By Jackson Hare, Campus News Editor
Following the cover up of a student-designed and painted mural depicting various identities as a means of celebrating diversity at Nagel Middle School, bouts of student activism have sparked throughout the Forest Hills School District. Nagel Middle School is located in eastern Hamilton County.
Forest Hills district officials explained that this decision was made as part of the district’s rebranding efforts that placed signs throughout the schools. Initially, the mural had been covered by one of these signs, but was later torn down by a student. Soon after, the mural had been completely covered by blue paint.
The decision to cover up the mural is marked by controversy largely due to the lack of transparency, according to Forest Hills School Board member and Xavier communications professor Leslie Rasmussen.
“There’s been a total lack of transparency, and I’ve shared those thoughts with the superintendent. I told him I think he’s failing at his job right now, and it’s my job to do that and to provide that feedback. Unfortunately, the lack of transparency is only sowing distrust in our community,” Rasmussen said.
Rasmussen believes this situation mimics trends occurring across the country. “That has been the platform for a particular set of candidates across the United States nationally and locally. (They are) pushing this idea that embracing diversity of thought, of race, religion, anything, is somehow critical race theory and is evil,” she said.
“Unfortunately, what’s happening because of this attack at the national and local level…leaves us to under-prepare our students…When they leave our little suburb of Anderson Township and Newtown, they’re going to encounter a diverse world,” Rasmussen said.
Within hours of the decision to paint over the mural, as before-and-after pictures of the mural were shared on social media.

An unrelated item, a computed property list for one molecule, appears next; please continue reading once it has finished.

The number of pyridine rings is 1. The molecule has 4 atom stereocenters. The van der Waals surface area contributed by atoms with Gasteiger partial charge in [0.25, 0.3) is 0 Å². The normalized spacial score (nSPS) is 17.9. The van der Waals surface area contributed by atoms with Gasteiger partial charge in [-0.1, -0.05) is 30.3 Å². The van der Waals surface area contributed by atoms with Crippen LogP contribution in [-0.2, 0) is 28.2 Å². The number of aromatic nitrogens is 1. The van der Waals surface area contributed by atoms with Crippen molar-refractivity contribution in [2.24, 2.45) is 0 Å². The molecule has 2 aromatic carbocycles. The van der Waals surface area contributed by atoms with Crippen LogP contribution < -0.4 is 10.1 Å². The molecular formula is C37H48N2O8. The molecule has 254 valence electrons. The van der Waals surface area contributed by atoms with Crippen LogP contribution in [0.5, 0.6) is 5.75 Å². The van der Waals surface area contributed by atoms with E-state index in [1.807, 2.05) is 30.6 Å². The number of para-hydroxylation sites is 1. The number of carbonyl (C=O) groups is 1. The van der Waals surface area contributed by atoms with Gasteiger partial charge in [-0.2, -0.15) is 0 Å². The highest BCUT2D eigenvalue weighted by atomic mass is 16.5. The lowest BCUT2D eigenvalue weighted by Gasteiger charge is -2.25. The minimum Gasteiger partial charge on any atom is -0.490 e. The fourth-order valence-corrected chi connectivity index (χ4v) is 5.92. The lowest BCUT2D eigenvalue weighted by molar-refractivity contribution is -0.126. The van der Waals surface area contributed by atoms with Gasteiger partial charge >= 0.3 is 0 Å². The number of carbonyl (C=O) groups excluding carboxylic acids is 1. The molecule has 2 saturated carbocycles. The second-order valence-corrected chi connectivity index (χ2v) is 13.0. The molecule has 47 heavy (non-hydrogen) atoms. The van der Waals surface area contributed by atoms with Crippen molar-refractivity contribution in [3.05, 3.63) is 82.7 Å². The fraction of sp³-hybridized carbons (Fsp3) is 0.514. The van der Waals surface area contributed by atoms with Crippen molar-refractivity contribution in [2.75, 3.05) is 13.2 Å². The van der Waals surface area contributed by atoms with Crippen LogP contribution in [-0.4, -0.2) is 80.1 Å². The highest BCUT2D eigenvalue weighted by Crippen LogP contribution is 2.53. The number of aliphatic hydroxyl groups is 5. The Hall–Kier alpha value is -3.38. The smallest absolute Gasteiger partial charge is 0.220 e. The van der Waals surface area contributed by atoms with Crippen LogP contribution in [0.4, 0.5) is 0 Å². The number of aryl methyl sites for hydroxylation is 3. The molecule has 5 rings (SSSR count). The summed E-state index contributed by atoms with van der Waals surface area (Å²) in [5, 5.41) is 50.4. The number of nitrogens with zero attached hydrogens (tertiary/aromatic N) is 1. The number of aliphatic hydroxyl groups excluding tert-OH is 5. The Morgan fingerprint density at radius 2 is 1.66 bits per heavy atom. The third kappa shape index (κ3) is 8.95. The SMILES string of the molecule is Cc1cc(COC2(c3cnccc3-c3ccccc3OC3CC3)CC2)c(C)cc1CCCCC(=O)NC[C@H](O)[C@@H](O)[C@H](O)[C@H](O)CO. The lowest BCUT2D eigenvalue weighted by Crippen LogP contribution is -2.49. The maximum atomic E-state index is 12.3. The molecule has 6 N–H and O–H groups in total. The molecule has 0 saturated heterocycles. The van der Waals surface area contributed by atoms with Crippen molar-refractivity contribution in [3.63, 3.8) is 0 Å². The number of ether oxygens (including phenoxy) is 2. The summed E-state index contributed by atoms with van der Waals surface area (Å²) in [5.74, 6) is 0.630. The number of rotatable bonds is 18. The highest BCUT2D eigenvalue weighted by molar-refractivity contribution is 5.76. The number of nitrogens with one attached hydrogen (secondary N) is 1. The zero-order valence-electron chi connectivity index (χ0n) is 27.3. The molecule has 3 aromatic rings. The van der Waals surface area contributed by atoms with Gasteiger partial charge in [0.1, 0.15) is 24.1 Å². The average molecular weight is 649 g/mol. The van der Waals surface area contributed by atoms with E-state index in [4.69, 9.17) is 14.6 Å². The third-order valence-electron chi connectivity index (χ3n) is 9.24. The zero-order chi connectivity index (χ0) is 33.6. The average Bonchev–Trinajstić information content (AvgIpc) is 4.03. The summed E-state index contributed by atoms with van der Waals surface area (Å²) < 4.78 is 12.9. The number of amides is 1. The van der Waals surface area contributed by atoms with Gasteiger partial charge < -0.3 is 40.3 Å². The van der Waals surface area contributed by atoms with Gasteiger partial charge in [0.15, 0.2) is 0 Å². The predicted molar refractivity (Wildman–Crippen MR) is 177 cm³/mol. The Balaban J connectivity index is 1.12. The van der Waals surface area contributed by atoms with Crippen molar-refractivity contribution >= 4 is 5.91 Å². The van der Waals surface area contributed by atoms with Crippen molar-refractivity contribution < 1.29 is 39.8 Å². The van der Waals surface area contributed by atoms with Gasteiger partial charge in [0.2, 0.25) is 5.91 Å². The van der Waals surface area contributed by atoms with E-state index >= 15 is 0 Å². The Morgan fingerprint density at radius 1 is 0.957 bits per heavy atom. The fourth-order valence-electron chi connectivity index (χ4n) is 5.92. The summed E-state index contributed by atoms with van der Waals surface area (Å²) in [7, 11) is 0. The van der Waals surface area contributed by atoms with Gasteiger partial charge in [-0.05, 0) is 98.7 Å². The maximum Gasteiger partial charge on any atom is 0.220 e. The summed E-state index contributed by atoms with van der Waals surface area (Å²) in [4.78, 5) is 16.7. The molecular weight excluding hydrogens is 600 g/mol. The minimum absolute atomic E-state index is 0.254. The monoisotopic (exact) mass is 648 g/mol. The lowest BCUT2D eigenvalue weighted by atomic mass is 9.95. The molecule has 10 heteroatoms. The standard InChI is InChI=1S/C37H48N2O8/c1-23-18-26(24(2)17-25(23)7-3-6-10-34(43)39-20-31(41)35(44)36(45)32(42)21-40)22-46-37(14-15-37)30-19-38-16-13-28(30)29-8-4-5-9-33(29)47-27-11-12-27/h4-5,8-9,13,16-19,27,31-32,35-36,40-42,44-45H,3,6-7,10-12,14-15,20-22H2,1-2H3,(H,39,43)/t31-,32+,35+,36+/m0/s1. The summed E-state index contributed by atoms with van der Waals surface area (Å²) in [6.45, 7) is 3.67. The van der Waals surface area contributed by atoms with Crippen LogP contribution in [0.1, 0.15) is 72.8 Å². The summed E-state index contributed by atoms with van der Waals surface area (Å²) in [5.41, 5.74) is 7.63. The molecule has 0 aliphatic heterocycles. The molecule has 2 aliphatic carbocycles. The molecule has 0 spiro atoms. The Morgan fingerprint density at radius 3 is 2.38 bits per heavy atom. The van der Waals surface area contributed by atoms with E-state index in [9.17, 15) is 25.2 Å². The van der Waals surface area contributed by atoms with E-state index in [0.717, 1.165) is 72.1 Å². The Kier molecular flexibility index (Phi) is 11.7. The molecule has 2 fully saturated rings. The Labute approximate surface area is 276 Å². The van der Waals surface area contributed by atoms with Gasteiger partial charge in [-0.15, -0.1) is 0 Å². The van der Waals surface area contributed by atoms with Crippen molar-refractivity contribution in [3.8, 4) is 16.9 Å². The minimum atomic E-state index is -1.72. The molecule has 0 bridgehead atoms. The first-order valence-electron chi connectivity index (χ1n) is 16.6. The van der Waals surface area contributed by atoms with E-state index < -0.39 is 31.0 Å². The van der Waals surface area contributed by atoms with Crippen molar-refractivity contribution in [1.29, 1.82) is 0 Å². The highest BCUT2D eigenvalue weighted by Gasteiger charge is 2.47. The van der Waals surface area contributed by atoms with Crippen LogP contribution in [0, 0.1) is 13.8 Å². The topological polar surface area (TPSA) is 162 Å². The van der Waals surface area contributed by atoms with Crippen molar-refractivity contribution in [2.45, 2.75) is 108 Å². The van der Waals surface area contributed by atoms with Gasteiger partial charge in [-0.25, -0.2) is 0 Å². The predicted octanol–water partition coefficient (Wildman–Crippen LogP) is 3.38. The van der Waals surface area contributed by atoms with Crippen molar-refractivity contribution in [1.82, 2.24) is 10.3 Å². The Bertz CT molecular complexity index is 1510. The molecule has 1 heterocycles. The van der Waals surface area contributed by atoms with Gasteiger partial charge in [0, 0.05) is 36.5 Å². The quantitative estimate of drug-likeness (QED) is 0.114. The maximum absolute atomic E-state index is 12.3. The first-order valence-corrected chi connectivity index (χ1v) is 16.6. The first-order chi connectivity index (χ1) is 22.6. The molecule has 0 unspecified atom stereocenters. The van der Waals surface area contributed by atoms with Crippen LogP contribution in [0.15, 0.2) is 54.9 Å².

“This mural represents the student voice in our district. It was created by students, for students, with a simple message — all students are welcome in our school. Our leaders have chosen to silence that voice, and in so doing, (are) sending a message that all are not welcome,” board candidate Wendy Strickler Biderman said in a Facebook post.
The controversy has sparked student action across the district. According to one of the four original student artists of the mural, Ava Morsch, the mural represented acceptance of the diversity that exists in the world and in their school.
“We just wanted to do something that would like, kind of bring this to light, but like in a good way where we were like, hey, everyone’s different, but we all should just get along,” Morsch said.
Having designed and painted the mural in eighth grade for one of her classes, Morsch, now a senior at Turpin High School, was disappointed but unsurprised to hear of its removal. However, she remains optimistic.
“I was surprised it didn’t happen sooner, but I was still really sad about it… But also, it did give us the opportunity to talk about it more. People were spreading the news, it was all over social media, so in a way it gave us a platform to spread the love further than we had originally intended, which is the bright side of it,” Morsch said.
Morsch and Rasmussen both shared ways in which the community rallied behind students, creating stickers, pins, yard signs and t-shirts of the mural.
“When I was driving home from picking up my sister, I saw one of those little yard signs in a photo of (the mural)… They tried to cover it up, but they can’t. I think that’s what’s important is that people are still seeing it no matter what. Maybe it’s not on the wall at Nagel anymore, but it’s still all around our township,” Morsch said.
Additionally, Morsch said she has a meeting planned with the Anderson County Parks District to propose potentially painting a new mural in the community.
The controversy surrounding the mural continues to unfold with the community awaiting the next school board meeting on Sept. 20 to discuss the issue.
“I don’t know what will happen, but I know that I have heard from many students, middle school through high school that have said they would like to come to the meeting and speak during public comments about how much that mural meant to them and what it represented,” Rasmussen noted.